The Great Awakening was a wave of increased religious enthusiasm led by evangelical Protestant ministers that first swept through the American Colonies in the 1730s. It made Christianity intensely personal to the average person by fostering a deep sense of spiritual conviction and by encouraging introspection and a commitment to a new standard of personal morality. While the Great Awakening was very effective in reviving religion, the emotion burned out quickly after the first generation and there was much “back sliding.” So in the 1820s conditions were ripe for what became the Second Great Awakening. They were particularly ripe in Malta.
A “moral wild” and a “waste place” were among the terms used by churchmen of the time to describe Malta in the early nineteenth century. (If you think that is bad, wait till your hear what they said of Stillwater). Religious life in Malta at the time was described as “a very small Methodist church in one corner of the town, and two or three of God’s children in another corner, there was neither piety nor prayer, no means of grace nor desire of salvation.”
Redemption, however, came to Malta in the person of Rev. Asahel Nettleton, a well-known revivalist from Connecticut. Few have heard of Nettleton today but he was the Billy Graham of the 1820s, his name familiar in every New England household. It has been estimated that more than 30,000 converts responded to his call.
In the summer of 1819, Nettleton’s ministry shifted from Connecticut to the Saratoga area. Although he came for a rest and to restore his failing health, local ministers pressed him into service. A “Mr. Hunter” was credited with persuading him of the need to start in Malta. Responding to this call, Nettleton preached to crowds estimated to be as large as 1,400 in Malta. To put that in perspective, the population of the town in the 1820 Census was 1,518. People came from Stillwater, Galway, Ballston and Saratoga. It was estimated that he was responsible for over 600 converts during the seven months he spent in Saratoga County before moving on to Union College in Schenectady where he led another successful revival with the assistance of Dr. Eliphelet Nott, the famous president of the college.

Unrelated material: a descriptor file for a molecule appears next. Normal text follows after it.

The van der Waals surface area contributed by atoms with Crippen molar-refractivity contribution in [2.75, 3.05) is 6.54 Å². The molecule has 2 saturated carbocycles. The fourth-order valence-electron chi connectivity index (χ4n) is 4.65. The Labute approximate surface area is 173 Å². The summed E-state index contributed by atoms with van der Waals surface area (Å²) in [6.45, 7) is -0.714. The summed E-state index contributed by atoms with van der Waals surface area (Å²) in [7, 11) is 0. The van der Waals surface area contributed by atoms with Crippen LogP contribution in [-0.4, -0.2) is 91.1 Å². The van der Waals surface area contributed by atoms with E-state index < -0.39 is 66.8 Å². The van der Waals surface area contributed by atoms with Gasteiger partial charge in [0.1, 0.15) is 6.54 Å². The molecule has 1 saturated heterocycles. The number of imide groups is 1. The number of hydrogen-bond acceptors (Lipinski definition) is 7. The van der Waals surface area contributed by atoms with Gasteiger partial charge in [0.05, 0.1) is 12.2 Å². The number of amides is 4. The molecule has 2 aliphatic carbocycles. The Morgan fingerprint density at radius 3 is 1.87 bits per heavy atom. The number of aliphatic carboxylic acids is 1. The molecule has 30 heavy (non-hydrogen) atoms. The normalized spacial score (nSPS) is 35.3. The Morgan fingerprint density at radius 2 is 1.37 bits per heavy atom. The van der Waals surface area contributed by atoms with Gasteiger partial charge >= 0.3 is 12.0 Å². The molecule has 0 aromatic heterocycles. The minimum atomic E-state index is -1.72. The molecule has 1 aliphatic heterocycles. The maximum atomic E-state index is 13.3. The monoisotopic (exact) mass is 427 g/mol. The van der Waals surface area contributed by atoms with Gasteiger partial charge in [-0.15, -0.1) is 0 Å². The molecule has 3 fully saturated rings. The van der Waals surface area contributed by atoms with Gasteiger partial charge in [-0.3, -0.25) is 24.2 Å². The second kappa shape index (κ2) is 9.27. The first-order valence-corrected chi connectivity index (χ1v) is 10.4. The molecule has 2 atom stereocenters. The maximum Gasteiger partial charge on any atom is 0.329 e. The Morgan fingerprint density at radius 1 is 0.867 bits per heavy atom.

Ministers came to Malta to see what was going on. What they saw so impressed them that they carried the revival spirit back with them to their own towns and villages so the rival flourished in Saratoga, Stillwater, Ballston, Galway and Charlton and many other smaller places.
And it was not a moment too soon for those sinners in Stillwater who were described as “boatmen, tipplers, tavern haunters, gamblers, infidels and atheists”. What was going on in Stillwater? In 1817, the State had begun digging both the Erie and the Champlain Canals with the latter passing through the Town of Stillwater. The work attracted rough, mostly Irish and Catholic immigrants, to an area that had known few immigrants before the canal project. Nettleton preached there on February 27, 1820 and reported that “one hundred and three publicly presented themselves a living sacrifice to the Lord; and about one hundred more rejoicing in hope, and expect soon to follow their example.”
The revival was so significant that the Albany Presbytery appointed a special committee to investigate the matter. It stated in part: “From the very commencement of his (Rev. Nettleton) labors, the work of the Lord’s spirit became more powerful and rapidly progressive. It was but a little while until weeping and anxious distress were found in almost every house; the inhabitants of sin; the families of discord; the haunts of intemperance; the strongholds of error; the retreat of pharisaic pride; the entrenchments of self-righteousness, were all equally penetrated by the power of the Holy Ghost. It commenced there in Malta, and with such display of the power of God’s spirit in crushing the opposition of the natural heart to everything holy, as are very seldom seen. The Deist, and Universalist, the drunkard, the Gambler and the Swearer, were alike made the subjects of this heartbreaking work. Four months ago, Christ had no church there. It was a place of great spiritual dearth—and like the top of Gilboa had never been wet by rain or dew. But the Lord has now converted that wilderness into a fruitful field.”